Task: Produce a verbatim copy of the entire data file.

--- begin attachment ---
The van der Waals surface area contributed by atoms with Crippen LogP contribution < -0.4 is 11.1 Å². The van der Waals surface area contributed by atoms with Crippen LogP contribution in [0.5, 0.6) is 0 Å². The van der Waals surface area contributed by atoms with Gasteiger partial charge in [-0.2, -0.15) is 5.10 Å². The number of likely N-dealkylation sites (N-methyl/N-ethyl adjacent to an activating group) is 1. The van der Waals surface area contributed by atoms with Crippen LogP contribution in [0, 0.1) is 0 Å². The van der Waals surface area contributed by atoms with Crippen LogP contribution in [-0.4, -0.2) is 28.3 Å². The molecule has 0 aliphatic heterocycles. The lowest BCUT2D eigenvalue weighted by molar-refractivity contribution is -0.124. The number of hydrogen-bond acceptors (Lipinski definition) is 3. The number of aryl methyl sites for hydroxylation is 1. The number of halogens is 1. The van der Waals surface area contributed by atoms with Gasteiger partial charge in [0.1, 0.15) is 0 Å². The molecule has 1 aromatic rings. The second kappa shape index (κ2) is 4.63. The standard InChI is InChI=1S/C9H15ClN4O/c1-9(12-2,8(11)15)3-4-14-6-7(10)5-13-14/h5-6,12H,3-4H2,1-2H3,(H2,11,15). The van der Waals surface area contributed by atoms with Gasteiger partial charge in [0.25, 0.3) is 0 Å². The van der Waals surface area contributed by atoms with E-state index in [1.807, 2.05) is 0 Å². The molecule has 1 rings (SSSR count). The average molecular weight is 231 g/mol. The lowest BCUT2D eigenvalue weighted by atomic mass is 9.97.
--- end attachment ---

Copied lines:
The van der Waals surface area contributed by atoms with Crippen LogP contribution < -0.4 is 11.1 Å². The van der Waals surface area contributed by atoms with Crippen LogP contribution in [0.5, 0.6) is 0 Å². The van der Waals surface area contributed by atoms with Gasteiger partial charge in [-0.2, -0.15) is 5.10 Å². The number of likely N-dealkylation sites (N-methyl/N-ethyl adjacent to an activating group) is 1. The van der Waals surface area contributed by atoms with Crippen LogP contribution in [0, 0.1) is 0 Å². The van der Waals surface area contributed by atoms with Crippen LogP contribution in [-0.4, -0.2) is 28.3 Å². The molecule has 0 aliphatic heterocycles. The lowest BCUT2D eigenvalue weighted by molar-refractivity contribution is -0.124. The number of hydrogen-bond acceptors (Lipinski definition) is 3. The number of aryl methyl sites for hydroxylation is 1. The number of halogens is 1. The van der Waals surface area contributed by atoms with Gasteiger partial charge in [0.1, 0.15) is 0 Å². The molecule has 1 aromatic rings. The second kappa shape index (κ2) is 4.63. The standard InChI is InChI=1S/C9H15ClN4O/c1-9(12-2,8(11)15)3-4-14-6-7(10)5-13-14/h5-6,12H,3-4H2,1-2H3,(H2,11,15). The van der Waals surface area contributed by atoms with Gasteiger partial charge in [0.25, 0.3) is 0 Å². The van der Waals surface area contributed by atoms with E-state index in [1.807, 2.05) is 0 Å². The molecule has 1 rings (SSSR count). The average molecular weight is 231 g/mol. The lowest BCUT2D eigenvalue weighted by atomic mass is 9.97.